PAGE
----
Underwater Gardens Seagrasses of the Great Barrier Reef

Seagrasses form meadows in the sea, and are an essential part of the Great Barrier Reef

Although they look like grass or seaweed, seagrasses are neither. They are flowering plants, which have left life on land to live under the sea. Like land plants, they have roots, stems and leaves, and also produce flowers and seeds.

Seagrasses at your service

Supporting marine life

Seagrass communities are vital in supporting our fisheries. The food, oxygen and shelter provided by seagrass supports vast numbers of marine life, including crabs, prawns, nearly 100 fish species, endangered marine turtles and threatened dugong.

Clean, clear water

As they grow, seagrasses form networks of underground stems called rhizomes, which trap and stabilise sediment and absorb nutrients, improving water quality. One hectare of seagrass can absorb 1.2kg of nutrients per year, equal to the treated effluent from 200 people! This helps to improve the health of nearby coral reefs.

Carbon sinks

Seagrasses trap carbon as they grow, and can store it for long periods in the sediment, possibly thousands of years. One hectare of seagrass can store the same amount of carbon dioxide per year as is emitted from a car travelling 3350km. One square metre of seagrass can also produce up to 10 litres of oxygen per day.


The Great Barrier Reef has one of the largest seagrass populations on the planet with 15 out of the approximately 70 species that exist in the world. Seagrass in the Great Barrier Reef World Heritage Area covers 12% – more than coral, which covers 7%.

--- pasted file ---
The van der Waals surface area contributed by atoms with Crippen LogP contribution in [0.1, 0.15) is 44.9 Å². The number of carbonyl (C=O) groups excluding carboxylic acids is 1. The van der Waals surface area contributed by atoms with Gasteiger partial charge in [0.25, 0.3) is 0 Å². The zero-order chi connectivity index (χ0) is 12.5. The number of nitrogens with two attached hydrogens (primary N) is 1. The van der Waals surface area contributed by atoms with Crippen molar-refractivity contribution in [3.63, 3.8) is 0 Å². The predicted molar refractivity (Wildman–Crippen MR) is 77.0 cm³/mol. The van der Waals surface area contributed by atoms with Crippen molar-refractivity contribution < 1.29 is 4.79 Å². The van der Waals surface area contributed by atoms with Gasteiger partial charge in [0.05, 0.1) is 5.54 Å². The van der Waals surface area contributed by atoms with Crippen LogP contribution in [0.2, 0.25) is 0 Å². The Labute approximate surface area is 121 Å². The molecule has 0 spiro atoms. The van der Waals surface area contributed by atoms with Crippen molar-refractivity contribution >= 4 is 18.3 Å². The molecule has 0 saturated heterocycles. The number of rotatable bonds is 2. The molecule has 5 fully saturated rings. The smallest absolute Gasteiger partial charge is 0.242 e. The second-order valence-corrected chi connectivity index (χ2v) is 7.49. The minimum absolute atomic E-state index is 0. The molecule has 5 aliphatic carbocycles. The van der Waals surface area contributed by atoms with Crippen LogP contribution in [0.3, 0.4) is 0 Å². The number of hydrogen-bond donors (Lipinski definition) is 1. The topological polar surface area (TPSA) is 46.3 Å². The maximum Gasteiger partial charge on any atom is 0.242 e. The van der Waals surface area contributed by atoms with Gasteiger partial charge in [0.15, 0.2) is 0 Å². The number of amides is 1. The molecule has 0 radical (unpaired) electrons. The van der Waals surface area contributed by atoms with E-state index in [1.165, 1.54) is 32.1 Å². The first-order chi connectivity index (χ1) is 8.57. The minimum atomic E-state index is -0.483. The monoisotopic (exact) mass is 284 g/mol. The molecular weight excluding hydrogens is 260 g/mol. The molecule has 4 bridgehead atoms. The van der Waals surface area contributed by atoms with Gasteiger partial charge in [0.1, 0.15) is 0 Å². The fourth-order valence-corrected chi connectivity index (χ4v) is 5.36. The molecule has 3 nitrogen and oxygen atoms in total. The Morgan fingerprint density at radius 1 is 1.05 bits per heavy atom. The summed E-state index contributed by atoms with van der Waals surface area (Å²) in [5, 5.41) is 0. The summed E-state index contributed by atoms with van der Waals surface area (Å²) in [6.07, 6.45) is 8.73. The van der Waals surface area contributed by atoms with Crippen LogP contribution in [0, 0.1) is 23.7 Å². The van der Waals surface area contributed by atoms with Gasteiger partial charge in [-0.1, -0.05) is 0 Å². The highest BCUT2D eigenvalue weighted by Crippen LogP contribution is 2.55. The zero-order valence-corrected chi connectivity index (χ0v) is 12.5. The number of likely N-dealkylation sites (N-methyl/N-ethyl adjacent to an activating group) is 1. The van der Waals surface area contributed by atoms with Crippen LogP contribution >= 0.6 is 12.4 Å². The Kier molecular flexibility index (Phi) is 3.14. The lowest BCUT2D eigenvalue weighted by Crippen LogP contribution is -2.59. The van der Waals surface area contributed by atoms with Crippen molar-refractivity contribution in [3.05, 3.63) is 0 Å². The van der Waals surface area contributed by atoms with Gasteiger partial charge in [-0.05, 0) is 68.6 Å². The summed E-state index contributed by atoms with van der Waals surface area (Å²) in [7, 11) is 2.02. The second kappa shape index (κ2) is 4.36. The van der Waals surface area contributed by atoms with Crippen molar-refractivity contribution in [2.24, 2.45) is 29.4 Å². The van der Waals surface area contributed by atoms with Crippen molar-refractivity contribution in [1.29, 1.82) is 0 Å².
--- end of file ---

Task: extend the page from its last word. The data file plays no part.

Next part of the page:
Seagrass species in our area

Threats to seagrass

How you can help

Water quality issues begin at home and work! Remember that the chemicals you use (for example dishwashing liquid) will eventually end up in the sea. Use environmentally friendly products and avoid artificial herbicides and pesticides if you can.

Take care when boating in seagrass habitats. Lift your outboard motor in shallow water to avoid digging up seagrass with your propeller. When anchoring, avoid dragging, which can damage the seagrass.

When walking at low tide at the beach, avoid unnecessary disturbance and trampling on seagrass meadows.

Get involved!

The health of the seagrass at five sites throughout the region is monitored twice per year by community seagrass volunteers. Supported by Reef Catchments Mackay Whitsunday Isaac and Seagrass-Watch, volunteers collect valuable data on the species and health of the seagrass over time, helping managers to protect this valuable resource for everybody.

You can find out dates and information on how to volunteer by registering for the Coastcare eNewsletter, which advertises all Reef Catchments Coastcare volunteer opportunities, or join the volunteer groups on Facebook for Mackay or Whitsunday.

Looking for more ways to get involved? Visit Seagrass Watch at www.seagrasswatch.org

This project is supported by Reef Catchments, through funding from the Australian Government’s National Landcare Program.